• Each organza bag contains shredded soap that you leave in the bag.
  • Wet the bag then use it as a cloth for cleansing your skin.
  • It’s perfect for facial scrubs (gently, please).

Currently we have our Goat Milk Olive Oil Soap shreds available. We wanted to start with our softest, most gentle soaps so you could see how it works for you.

When you’re through washing your face, form the wet sachet the way you want to use it next time because it dries in the shape you leave it. I like the soft rounded shape but you can form any shape. That’s another part of the fun!

The red sachet holds more than 4 ounces of shredded soap. It sells for $5.00 and will last longer than the average soap bar.

Follow the title link for more information.

Happy sudz, Pat

Happy suds, Pat

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Monday, August 03, 2009

Newest Soap Batch Aging Nicely

The newest soap batch is aging nicely. This morning they were firm enough to bevel the edges. Touching our new soaps is a pleasant experience. They’re creamy and make my hands feel soft after working with soaps. Maybe that’s why I handle them so much.

Anyway, they’re back on the drying racks now. Just waiting … and waiting … waiting until they’re just right. Then, as soon as they’re dry enough, I’ll take them to the packaging and labeling room where each bar is polished, shrink wrapped and labeled.

But this is a new batch so they’ll need naming. That’s a whole new process that I’ll talk about next time. I’ve blended three essentials oils: lavender, rosemary, and bergamot. In addition to the gentleness of goat milk, we’ll have the effectiveness of these essential oils.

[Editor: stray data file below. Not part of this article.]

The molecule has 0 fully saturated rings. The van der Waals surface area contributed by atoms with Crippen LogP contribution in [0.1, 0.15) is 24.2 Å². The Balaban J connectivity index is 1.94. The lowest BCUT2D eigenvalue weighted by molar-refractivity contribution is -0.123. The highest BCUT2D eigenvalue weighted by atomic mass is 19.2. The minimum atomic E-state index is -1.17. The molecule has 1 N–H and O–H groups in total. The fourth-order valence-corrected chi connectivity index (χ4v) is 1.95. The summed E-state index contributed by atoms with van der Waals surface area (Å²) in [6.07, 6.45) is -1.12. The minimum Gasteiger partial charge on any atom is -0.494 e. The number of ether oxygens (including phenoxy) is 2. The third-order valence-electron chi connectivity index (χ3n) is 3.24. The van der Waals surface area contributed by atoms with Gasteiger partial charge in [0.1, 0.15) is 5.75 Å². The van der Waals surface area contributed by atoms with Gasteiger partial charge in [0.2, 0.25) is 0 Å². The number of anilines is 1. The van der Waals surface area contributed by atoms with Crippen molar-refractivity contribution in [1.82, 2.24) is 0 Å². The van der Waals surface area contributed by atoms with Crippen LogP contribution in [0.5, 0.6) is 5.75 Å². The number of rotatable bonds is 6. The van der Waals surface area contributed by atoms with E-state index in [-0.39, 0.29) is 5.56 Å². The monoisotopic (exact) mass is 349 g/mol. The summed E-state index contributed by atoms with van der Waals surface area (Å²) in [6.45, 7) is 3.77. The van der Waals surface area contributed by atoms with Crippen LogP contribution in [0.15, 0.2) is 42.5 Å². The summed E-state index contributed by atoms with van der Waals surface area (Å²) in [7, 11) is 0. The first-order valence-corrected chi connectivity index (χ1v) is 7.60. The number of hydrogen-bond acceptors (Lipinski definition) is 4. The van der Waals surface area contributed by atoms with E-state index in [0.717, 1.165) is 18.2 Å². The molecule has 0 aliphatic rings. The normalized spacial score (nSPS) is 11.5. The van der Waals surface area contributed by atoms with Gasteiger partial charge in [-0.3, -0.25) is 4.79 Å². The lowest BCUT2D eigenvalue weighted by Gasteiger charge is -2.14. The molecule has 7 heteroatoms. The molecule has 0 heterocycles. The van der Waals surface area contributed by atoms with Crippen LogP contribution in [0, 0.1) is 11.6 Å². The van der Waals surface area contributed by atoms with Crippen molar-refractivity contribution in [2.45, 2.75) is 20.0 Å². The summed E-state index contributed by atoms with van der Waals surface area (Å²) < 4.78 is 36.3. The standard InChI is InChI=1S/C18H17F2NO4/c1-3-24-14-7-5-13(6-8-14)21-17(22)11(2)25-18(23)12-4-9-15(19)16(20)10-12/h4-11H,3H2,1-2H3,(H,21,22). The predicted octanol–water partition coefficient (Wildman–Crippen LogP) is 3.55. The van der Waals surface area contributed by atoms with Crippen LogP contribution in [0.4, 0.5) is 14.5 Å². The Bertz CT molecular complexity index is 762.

More later as this batch makes its way through the process.



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Friday, July 31, 2009

Made new soaps yesterday

Right smack dab in the middle of making a soap batch yesterday, I noticed that I only had 3 ounces of Lavender EO. YIKES I need 6 ounces!!! !!!!

I’ve just GOT to do a better job of inventory management.

My fellow soapmakers know I had less than one minute to respond. Thinking while I was running to my EO vault, I quickly grabbed my Rosemary EO. OH NOOOOOOOOOO, it only had a smidgin in it. (A smidgin is defined as a way-lot-less than what you NEED.) All right, which EO blends well with Lavender and Rosemary … … … (think woman think) … Bergamot!

I grabbed a bottle. Whew … I finally ENOUGH EO to complete my batch.

Now, what will this blend smell like? Sigh .. It’s a good thing I’ve been reading about aromatherapy and had a handle on what to do next. Well, yes, of course I’m a professional. Ah … I’m sure I can duplicate this formula. Ah … yes, I’m sure. (Watch this batch be a big seller. That’s OK, I’ll figure it out.)

Well, the drama is over. It’s up to the nose now. I’ll slice the batch this afternoon and let you know about the fragrance tones. Stay tuned …

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Labels: aromatherapyessential oilshand made soapssoapmaking

Tuesday, June 30, 2009

We’re almost out of crisis mode

After losing two goats last week we’ve been in crisis mode in getting the barns cleaned and I mean CLEAN. ALL the dirt,sand,debris has been removed. The sand has been replaced, limed, tilled and raked. New proceduers are in place for the health, safty, and welfare of the goats.

Yesterday we initiated an on-site labatory to conduct McMasters testing procedures on each and every goat. Each goat will be medicated and monitored individually.

Needless to say, I went a little/lot crazy when we lost our babies to parasites. I hate that! Mainly because it can be avoided. grrrrrrrrr

Lessons Learned: Reduce the population, practice our FAMACHA training daily on each individual goat, monitor each goat closely, and keep the barns CLEAN.

Did I mention we have more helpers in the barns? On yes, I couldn’t do this by myself. We’re growing and need help.

Special thanks and memorial go to Rascal and Judd for helping us learn more about how to care for our goats. I’m learning that death is eventual for all farm animals. It is, however, critically important that we learn from each death so we can improve our herd’s health and help them grow stronger every year.

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Friday, April 03, 2009

Getting Away from it all


Here’s to getting away from it ALLLLLLL.




We’re on top of Stoney Mountain visiting the Stony Mountain Vineyards on this most beautiful day.




The incredible day, breath-taking scenery, delightful wine = perfection.
Fellowship and re-connecting with friends = priceless.

You two made this getaway memorable.
Please come again. We have more hideaways out here in Stanly County.